Table of Contents
CTA proposal for Ontological Commoning
This was the text submitted to the CTA for its “Collabathon”, starting in February 2023.
Ontological commoning to support collaboration
Simon Grant, Roberto Valenti, Simona Rossi
There are many current initiatives promising to support collaboration, whether they be tools, methodologies or platforms that embody an approach or a perspective on collaboration; or alternatively taking one aspect of the information requirements for collaboration and offering a viable solution to that aspect, independently of other aspects. However, when we look at the challenges that really matter in the world, even overall conceptualisation and requirements specification are themselves highly complex, let alone building such tools or platforms. To conceptualise such complex systems in tractable ways, to specify requirements for them, and even to communicate the ideas to others, one needs to simplify much of the complexity, and in the absence of timely information about and dialogue with the builders of other such systems, this has already resulted, and will continue to result in systems built on assumptions that are essentially incompatible, and in separate platforms that are far from fully interoperable, thus limiting the effective reach of our combined ideals. We are proposing the development of methodology to enable different groups to cope with complexity and enhance cooperation.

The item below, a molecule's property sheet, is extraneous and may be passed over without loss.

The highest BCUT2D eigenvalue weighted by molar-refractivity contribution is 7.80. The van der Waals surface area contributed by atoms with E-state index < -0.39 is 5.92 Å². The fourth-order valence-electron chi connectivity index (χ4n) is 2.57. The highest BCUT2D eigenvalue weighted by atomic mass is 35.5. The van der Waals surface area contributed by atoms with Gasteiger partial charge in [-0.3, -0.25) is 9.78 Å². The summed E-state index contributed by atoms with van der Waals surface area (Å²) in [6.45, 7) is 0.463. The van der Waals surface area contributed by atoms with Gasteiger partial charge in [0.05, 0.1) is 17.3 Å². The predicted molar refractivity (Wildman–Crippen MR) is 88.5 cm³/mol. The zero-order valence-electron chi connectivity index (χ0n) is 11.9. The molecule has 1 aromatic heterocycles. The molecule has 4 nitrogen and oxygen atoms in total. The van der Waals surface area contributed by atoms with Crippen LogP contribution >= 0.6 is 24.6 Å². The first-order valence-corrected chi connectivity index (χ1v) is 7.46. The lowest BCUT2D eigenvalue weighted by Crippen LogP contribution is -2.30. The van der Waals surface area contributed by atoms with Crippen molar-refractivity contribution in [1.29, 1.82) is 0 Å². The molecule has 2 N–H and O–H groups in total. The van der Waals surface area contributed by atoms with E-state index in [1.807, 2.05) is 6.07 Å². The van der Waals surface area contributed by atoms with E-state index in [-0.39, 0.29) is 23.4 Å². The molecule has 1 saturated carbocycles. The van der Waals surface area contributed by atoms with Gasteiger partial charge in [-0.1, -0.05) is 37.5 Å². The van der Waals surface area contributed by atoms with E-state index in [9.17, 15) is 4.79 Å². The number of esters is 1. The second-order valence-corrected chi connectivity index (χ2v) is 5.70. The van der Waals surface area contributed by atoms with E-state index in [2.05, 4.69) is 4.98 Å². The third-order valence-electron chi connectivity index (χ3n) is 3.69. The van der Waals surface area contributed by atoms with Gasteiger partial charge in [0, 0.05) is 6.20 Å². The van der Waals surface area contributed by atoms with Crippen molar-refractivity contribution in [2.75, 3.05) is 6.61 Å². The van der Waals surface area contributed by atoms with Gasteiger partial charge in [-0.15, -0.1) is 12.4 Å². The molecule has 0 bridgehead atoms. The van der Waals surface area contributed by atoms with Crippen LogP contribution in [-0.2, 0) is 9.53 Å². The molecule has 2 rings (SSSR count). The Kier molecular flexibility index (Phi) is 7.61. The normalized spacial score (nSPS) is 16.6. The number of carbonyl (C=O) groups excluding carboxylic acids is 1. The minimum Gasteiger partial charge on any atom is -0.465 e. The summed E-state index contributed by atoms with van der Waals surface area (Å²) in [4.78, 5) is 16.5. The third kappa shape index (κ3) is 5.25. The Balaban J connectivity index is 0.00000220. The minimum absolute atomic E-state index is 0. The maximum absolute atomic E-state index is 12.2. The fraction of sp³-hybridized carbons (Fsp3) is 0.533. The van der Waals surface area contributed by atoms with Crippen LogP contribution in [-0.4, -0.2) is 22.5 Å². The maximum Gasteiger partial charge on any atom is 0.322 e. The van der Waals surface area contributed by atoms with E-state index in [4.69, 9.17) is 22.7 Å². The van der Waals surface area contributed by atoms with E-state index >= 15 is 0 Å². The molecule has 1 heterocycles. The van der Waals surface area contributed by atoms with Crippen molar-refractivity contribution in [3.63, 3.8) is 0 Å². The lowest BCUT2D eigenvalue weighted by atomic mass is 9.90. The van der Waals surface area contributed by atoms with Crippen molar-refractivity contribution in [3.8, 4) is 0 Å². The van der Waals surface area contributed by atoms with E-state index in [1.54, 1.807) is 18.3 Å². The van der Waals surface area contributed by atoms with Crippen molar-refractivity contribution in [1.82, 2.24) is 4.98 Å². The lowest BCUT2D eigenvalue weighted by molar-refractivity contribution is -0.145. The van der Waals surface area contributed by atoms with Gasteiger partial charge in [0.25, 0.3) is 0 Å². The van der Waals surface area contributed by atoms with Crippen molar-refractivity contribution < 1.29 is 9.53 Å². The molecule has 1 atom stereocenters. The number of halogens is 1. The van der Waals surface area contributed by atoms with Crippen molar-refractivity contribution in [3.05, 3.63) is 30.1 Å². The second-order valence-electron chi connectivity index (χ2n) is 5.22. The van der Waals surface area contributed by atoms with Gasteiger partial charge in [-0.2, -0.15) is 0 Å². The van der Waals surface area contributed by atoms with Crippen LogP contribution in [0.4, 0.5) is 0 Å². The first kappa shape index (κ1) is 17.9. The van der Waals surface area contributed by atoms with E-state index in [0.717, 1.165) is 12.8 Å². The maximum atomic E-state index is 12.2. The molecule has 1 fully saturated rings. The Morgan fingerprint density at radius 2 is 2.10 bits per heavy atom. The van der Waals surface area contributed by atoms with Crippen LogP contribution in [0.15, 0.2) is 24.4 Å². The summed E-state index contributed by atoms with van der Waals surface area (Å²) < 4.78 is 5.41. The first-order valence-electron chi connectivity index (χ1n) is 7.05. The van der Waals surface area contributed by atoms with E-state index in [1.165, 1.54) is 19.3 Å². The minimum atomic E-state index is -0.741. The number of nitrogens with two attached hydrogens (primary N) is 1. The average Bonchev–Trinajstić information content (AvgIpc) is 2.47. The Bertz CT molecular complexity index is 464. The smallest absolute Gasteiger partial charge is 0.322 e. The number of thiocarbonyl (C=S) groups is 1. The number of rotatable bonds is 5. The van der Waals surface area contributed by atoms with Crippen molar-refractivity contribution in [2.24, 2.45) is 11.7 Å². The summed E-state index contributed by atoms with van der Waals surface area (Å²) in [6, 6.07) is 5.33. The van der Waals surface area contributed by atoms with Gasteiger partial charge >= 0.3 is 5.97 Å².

Simplified narratives can be very appealing, but, typically, different simplifications appeal to different people. This may, for example, depend on their personal histories, worldview and perspectives. Coding is a language, and it may be influenced by the ways the person uses that language thinks and/or feels. This happens with all languages, and programming languages are no exception. Taking inspiration from processes related to similar dynamics observed in other typologies of communication, we want to explore which corrective measures may facilitate cooperation and co-creation, even among coders and in digital environments. There is much anecdotal evidence that programmers are more inclined to introversion than extraversion, and to the extent that this is true, it will not be surprising that many systems builders take more naturally to thinking through their own project rather than finding out from others first. Many people, whether introverted or not, enjoy thinking things through by themselves. These phenomena typically lead to a lack of interoperability, together with a difficulty in collaboratively putting together various ideas into one common system, or even agreeing on a common culture in which collaboration and co-creation can occur. If a lack of common ontology obstructs effective communication, as it often does, then the benefits of collective intelligence will be hard if not impossible to realise. As the major cultural, social and global challenges in our world are also highly complex, such collective approaches are absolutely necessary to offer the “requisite variety” (Ashby) to address those challenges.